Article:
End the war on pot
After many decades of treating as a crime the personal possession and use of a drug that is a negligible threat to public safety, New York is awakening to the folly of — and racial disparities widened by — its approach. We are part of this awakening, which is why we welcome the push to legalize and regulate marijuana. By every honest measure, the substance has more in common with alcohol and tobacco than it does harder drugs that are rightly illegal.
Which is not to say we endorse vaping or toking, or that government should. Legalization can coexist with stigmatization, especially for young people, for whom drug use and abuse is disastrous.
But continuing to turn the punitive gears of the criminal justice system against 50 people per day in the five boroughs for so much as touching a drug that countless adults use harmlessly in the privacy of their own homes does not serve New York.
It wasn’t supposed to be this way. In 1977, New York decriminalized possession of 25 grams or less of marijuana, making it an infraction with a $100 fine.
In the intervening 40 years, hundreds of thousands of people have been arrested. Police in the five boroughs continue to make some 17,000 arrests annually for pot possession. Though that’s down 40% since 2013, due in large part to a rise in criminal summonses, it’s still high.
And despite the fact that research shows marijuana is used in about equal numbers by whites, blacks and Latinos, blacks and Latinos make up 86% of arrestees. Those two groups account for just 51% of the city’s overall population. Even the NYPD’s chief of crime control strategies has said this gulf “should be troubling to anyone.”
While it’s true that arrests are often driven by calls to 311 and 911, analysis by the Daily News this year showed the association to be far weaker than the city claims.
The New York Times matched ethnically different neighborhoods with almost identical complaint levels — and found that the predominantly white and Asian neighborhoods generally saw orders of magnitude fewer arrests than the predominantly black and Latino ones.
This stubborn racial enforcement disparity points to a fundamental question: why it makes sense to treat marijuana use as a nail to be hit with the hammer of cuffs, cops and courts, saddling individuals with arrest records and sometimes, though infrequently, jail time for partaking.
Indeed, New York already permits medical marijuana, an acknowledgement that under careful controls, the drug can have therapeutic benefits.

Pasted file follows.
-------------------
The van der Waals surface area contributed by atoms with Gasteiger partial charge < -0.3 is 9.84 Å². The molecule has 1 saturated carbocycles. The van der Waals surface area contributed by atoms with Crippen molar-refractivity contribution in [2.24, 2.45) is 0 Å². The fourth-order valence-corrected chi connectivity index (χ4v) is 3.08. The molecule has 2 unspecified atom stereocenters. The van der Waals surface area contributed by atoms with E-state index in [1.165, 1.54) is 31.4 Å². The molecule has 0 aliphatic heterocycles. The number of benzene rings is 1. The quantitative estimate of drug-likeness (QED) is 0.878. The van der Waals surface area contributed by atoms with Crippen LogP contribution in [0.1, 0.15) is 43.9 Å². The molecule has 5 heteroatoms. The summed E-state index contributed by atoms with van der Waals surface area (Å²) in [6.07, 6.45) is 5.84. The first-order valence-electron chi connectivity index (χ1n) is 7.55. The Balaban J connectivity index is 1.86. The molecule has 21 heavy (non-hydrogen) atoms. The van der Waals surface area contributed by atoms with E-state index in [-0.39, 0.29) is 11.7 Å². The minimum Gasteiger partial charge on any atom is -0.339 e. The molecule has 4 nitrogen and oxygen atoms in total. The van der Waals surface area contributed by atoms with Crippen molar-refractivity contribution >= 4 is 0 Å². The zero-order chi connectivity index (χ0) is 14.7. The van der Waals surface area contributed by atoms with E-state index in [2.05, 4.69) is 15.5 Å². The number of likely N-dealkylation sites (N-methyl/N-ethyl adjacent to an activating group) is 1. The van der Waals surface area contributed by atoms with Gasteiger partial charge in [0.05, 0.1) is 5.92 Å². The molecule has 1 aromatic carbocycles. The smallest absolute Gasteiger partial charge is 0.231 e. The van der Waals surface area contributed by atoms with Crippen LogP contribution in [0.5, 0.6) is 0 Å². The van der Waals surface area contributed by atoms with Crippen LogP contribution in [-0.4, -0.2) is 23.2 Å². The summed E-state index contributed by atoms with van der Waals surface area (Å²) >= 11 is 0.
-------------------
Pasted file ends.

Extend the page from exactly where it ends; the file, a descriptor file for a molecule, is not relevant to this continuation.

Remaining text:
Nine U.S. states, including Colorado, Massachusetts, California and Alaska, have fully legalized marijuana for recreational use. New Jersey is leaning strongly in the same direction.
Where the drug has been legalized, fears that taking sales out of the black market and into the open would lead to a surge in violent crime and drug use have not materialized.
There are trends worth worrying about, and learning from, such as an apparent rise in pot-related DWIs. But the sky has not fallen, or even noticeably darkened, anywhere that marijuana has gone from being a criminally forbidden substance to a taxed and regulated one.
By the same token, it is crucial to make clear that legalization advocates oversell their product with the suggestion it will eliminate stubborn policing disparities.
No state that allows small amounts of marijuana to be sold and held for personal use permits public smoking, which remains anything from a noncriminal ticket to a criminal misdemeanor.
In other words, it is properly an offense to be enforced, and that enforcement may prove racially disparate, following differences in behavior. So too would black-market sales remain against the law.
One alternative to legalization is decriminalization. Manhattan DA Cy Vance and Bronx DA Eric Gonzalez call for declining to prosecute pot possession while keeping it illegal on the books. While tempting, this could create a patchwork of enforcement whereby the same offense is treated radically differently across New York jurisdictions.
We’ve gained little, and lost plenty, in waging this misbegotten war. It’s time to try another way.